Writer Travis Bradberry compiled a list of 10 characteristics that make a person unlikeable in his article “Unmistakable Habits of Unlikeable People,” which he published on LinkedIn. “Too many people succumb to the mistaken belief that being likeable comes from natural, unteachable traits that belong only to a lucky few,” he writes. “In reality, being likeable is under your control, and it’s a matter of emotional intelligence.”
BYU-Hawaii students said encountering people who have these unlikable traits or habits could happen everyday. Jacky Yip, a sophomore in accounting from Hong Kong, said, “When someone does [something unlikeable] to me, I just ignore them.”
Courtney Fuentes, a junior in biology from New Jersey, has a different mindset. She said, “I don’t know if I see people as completely likeable or unlikable, but rather that they have bad qualities. When you build your awareness of how your actions are received by other people, you pave the way to becoming more likeable.”
Bradberry wrote, “Likeability is so critical to your success at work that it can completely alter your performance. Being likeable is as much about avoiding behaviors that decrease your likeability as it is about magnifying those that increase it.”
According to Bradberry, the 10 things are:
1. Name-dropping. When you connect everything you know with who you know, conversations lose their color. Yip said, “Name-dropping bothers me the most. I don’t really like people who are very prideful.”
2. Emotional hijackings. Exploding at anyone, regardless of how much they might “deserve it,” turns a huge amount of negative attention your way. An emotional hijacking demonstrates low emotional intelligence.
3. Humble-bragging. For example, the gal who makes fun of herself for being a nerd when she really wants to draw attention to the fact that she’s smart or the guy who makes fun of himself for having a strict diet when he really wants you to know how healthy and fit he is.
4. Whipping out your phone. Nothing turns someone off to you like a mid-conversation text message or even a quick glance at your phone. When you commit to a conversation, focus all of your energy on the conversation.
5. Having a closed mind. No one wants to have a conversation with someone who has already formed an opinion and is unwilling to listen. Fuentes said, “Closed-mindedness is really one of my biggest pet peeves. People who are set in their thoughts and ways or don’t even consider they could be wrong irk me.”
6. Not asking enough questions. Ask lot of questions. People like to know you’re listening, and something as simple as a clarification question shows that not only are you listening but that you also care about what they’re saying.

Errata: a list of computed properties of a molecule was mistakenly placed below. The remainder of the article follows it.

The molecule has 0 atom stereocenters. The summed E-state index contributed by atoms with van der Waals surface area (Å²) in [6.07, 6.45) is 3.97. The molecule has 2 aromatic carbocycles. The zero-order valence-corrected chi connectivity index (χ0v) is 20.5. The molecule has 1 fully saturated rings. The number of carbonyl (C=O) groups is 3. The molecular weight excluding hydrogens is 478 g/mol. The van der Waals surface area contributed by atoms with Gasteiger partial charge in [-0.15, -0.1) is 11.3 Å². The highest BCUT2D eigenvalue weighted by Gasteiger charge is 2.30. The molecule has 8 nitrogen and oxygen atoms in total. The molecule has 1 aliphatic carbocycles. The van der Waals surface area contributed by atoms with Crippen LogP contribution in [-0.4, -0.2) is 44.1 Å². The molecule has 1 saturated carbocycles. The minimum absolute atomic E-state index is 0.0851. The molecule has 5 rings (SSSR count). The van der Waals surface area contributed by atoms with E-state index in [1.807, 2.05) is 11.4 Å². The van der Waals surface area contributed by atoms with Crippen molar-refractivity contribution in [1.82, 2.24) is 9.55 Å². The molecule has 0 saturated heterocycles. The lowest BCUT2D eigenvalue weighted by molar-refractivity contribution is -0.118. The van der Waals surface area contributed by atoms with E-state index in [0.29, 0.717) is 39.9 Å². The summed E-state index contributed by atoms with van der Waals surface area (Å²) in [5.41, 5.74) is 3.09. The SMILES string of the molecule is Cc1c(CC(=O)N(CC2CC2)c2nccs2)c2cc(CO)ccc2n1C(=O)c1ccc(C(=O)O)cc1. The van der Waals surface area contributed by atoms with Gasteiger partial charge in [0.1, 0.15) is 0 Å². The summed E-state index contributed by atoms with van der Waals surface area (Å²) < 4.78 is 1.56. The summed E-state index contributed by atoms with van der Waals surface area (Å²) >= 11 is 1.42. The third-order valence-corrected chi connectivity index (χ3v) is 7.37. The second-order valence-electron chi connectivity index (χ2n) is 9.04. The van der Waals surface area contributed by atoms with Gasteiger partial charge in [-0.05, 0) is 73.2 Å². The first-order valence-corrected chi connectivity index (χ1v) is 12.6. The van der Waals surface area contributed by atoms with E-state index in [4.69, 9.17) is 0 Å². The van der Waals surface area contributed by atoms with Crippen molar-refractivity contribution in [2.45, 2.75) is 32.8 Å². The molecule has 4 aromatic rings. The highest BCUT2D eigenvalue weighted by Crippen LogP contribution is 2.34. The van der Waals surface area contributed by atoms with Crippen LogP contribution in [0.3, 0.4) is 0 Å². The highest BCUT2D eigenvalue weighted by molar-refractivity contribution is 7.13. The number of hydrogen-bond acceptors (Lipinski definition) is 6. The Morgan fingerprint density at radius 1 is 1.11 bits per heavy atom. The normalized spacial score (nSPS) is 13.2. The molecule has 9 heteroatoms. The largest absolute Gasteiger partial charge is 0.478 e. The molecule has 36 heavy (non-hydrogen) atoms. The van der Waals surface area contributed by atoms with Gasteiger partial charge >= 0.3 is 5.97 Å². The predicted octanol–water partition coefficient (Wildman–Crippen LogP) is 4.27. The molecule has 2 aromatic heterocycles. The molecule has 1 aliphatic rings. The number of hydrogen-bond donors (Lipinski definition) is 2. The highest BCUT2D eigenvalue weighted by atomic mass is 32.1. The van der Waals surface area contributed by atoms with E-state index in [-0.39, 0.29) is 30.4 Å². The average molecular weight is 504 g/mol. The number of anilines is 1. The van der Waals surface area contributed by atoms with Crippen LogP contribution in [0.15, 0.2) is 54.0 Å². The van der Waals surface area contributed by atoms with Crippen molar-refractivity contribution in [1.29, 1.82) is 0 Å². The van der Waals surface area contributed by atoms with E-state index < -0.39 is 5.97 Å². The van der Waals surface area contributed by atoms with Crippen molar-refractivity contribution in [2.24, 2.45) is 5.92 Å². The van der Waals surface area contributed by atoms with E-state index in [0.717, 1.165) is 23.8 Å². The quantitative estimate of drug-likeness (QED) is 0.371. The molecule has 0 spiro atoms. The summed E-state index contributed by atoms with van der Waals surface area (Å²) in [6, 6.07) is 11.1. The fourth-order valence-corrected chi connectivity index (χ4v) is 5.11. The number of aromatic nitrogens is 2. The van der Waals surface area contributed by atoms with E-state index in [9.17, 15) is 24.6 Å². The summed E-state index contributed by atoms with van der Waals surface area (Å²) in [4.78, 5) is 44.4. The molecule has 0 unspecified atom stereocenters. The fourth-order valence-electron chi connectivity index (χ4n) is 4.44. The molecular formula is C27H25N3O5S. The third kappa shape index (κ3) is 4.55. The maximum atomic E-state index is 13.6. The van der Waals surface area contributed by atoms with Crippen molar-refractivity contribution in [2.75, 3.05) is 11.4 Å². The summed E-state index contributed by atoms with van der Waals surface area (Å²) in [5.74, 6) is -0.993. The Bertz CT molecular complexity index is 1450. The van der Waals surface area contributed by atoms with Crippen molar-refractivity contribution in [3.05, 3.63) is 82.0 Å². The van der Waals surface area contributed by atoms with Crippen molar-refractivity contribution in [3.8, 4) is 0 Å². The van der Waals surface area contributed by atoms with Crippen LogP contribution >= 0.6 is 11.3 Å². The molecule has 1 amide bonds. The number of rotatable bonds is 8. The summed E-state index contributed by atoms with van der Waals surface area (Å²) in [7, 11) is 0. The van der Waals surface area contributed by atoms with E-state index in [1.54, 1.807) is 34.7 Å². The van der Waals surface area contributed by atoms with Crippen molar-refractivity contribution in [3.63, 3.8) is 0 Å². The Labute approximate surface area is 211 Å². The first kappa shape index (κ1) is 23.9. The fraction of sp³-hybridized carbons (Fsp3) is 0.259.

7. Being too serious. Likeable people balance their passion for their work with their ability to have fun. At work they are serious, yet friendly. They focus on having meaningful interactions with their coworkers, remembering what people said to them yesterday or last week, which shows people that they are just as important to them as their work is.
8. Gossiping. Wallowing in talk of other people’s misdeeds or misfortunes may end up hurting their feelings if the gossip ever finds its way to them, but gossiping is guaranteed to make you look negative and spiteful every time.
9. Sharing too much, too early. Over-sharing comes across as self-obsessed and insensitive to the balance of the conversation. Fuentes disagreed and said, ““I am a very open person so I feel like it’s not possible for people to over share. Everyone’s feelings matter.”
10. Sharing too much on social media. Sharing on social media can be an important mode of expression, but it needs to be done thoughtfully and with some self-control. Kathryn Omae, a sophomore in I.T. from Papua New Guinea, said, “People are constantly tagging me in things on Facebook. You don’t need to tag me in all your pictures. It’s too much! It gives me a headache.”
When asked if they would add anything to the list, Fuentes said, “I don’t like talking to people who think they know everything. When I’m with someone who is like that, I can immediately sense it. Also, pretentious people or people who you can tell are looking at you the wrong way are unlikeable.”
Omae said she would add pride to the list. “Since this is such a diverse school, people tend to be really prideful of where they are from. There’s nothing wrong with being proud of where you’re from, but don’t put other people down because they are from a different place.”